Tutorials/Tips

How to set up a Ruby project structure on Ubuntu 16.10

For about two months now I’ve been learning how to code in Ruby using Learn Ruby the Hard Way. Never mind the title, but it’s actually a very good resource for learning how to program in Ruby. The last few exercises that I’ve gone through could have been written better, but overall, it’s a good book for those just getting into the world of software coding.

Exercise 46 of the book, which deals with how to set up a skeleton directory for a Ruby project, shows how to go about it manually. With the right tools installed, however, the same task can be completed automatically, which is what you’re going to learn how to do in this article.

It will help if you have Git installed already. If not, use this article to install it on your favorite Linux distribution, then come back here to continue with this tutorial.

Welcome back!

To begin, you’ll need to install a couple of applications – ruby-bundler and ruby-rspec-core. The former helps you manage Ruby application dependencies and gives you access to the bundle and bundler commands, while the latter gives you access to rspec, a standalone test runner for Ruby RSpec test suites. RSpec is a testing tool for Ruby. Use the command shown below to install both applications.

With those two installed, you are now ready to create your project’s skeleton structure, which you do with the following command:

After running that command, you’ll be asked the following question. My comments come before each question. Note that your answer to the questions will be applied automatically to future projects you create using the bundle gem command above.

Related Post:  How to send bulk email to your students using R

Once you’ve answered that last question, your project’s files will be generated. The final output will look like this:

Related Post:  How to Extend Ansible Through Plugins

Now you can start editing those files and fill in items specific to your project. If Git was properly set up with your credentials using this article, your gemspec file should be populated with the global username and email address you configured for Git. Edit that file to fill in the rest of the information specific to your project.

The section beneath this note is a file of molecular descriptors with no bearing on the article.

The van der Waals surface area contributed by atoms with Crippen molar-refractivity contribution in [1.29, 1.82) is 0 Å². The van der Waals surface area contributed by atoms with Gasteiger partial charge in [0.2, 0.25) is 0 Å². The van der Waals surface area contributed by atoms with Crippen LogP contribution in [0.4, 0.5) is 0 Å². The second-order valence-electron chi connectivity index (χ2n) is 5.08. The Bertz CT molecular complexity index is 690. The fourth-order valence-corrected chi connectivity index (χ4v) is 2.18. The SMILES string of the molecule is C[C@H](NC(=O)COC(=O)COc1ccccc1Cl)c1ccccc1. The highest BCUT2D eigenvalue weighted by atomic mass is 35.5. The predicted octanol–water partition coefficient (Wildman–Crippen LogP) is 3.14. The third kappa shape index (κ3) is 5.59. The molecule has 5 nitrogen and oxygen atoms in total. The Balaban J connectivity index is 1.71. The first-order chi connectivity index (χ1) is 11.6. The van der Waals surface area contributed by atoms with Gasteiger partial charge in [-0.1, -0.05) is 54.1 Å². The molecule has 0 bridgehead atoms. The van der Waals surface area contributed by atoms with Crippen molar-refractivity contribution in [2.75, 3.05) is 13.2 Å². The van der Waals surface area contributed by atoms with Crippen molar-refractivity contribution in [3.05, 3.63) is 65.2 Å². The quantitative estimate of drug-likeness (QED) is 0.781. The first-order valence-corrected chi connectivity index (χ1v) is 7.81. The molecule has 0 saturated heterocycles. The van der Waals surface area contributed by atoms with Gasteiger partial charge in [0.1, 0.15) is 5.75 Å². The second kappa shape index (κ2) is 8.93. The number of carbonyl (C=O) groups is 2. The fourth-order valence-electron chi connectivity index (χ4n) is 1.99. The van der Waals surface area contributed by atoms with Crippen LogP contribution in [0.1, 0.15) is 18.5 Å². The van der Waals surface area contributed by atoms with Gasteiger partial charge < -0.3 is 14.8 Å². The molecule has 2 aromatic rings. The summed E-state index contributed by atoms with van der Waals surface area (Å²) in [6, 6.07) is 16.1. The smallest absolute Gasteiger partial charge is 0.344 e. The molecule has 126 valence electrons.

So there you have it – a skeleton structure for your Ruby project.

How do you run a basic test using RSpec? Change into the project’s directory and type the following command:

Ruby language logo

LinuxBSDos needs your donation to continue!

I hope this article has saved you valuable time and effort to fix a problem that would have taken more time than is necessary. That makes me happy, and why I love doing this. But because more people than ever are reading articles like this with an adblocker, ad revenues have fallen to a level that's not enough to cover my operating costs. That's why I want to ask you a favor: To make a one-time or recurring donation to support this site and keep it going. It's a small favor, but every one counts. And you can make your donation using Patreon or directly via Paypal. Thank you for whatever donation you're able to make.

Donate via Patreon. Donate via Paypal.

Aside from donation, you may also signup to receive an email once I publish new content. Your email will not be shared or traded to anyone. And you can unsubscribe at any time.

Please share:

We Recommend These Vendors and Free Offers

Launch an SSD VPS in Europe, USA, Asia & Australia on Vultr's KVM-based Cloud platform starting at $5:00/month (15 GB SSD, 768 MB of RAM).

Deploy an SSD Cloud server in 55 seconds on DigitalOcean. Built for developers and starting at $5:00/month (20 GB SSD, 512 MB of RAM).

Want to become an expert ethical hacker and penetration tester? Request your free video training course of Online Penetration Testing and Ethical Hacking

Whether you're new to Linux or are a Linux guru, you can learn a lot more about the Linux kernel by requesting your free ebook of Linux Kernel In A Nutshell.


Leave a Comment

Your email address will not be published. Required fields are marked *

*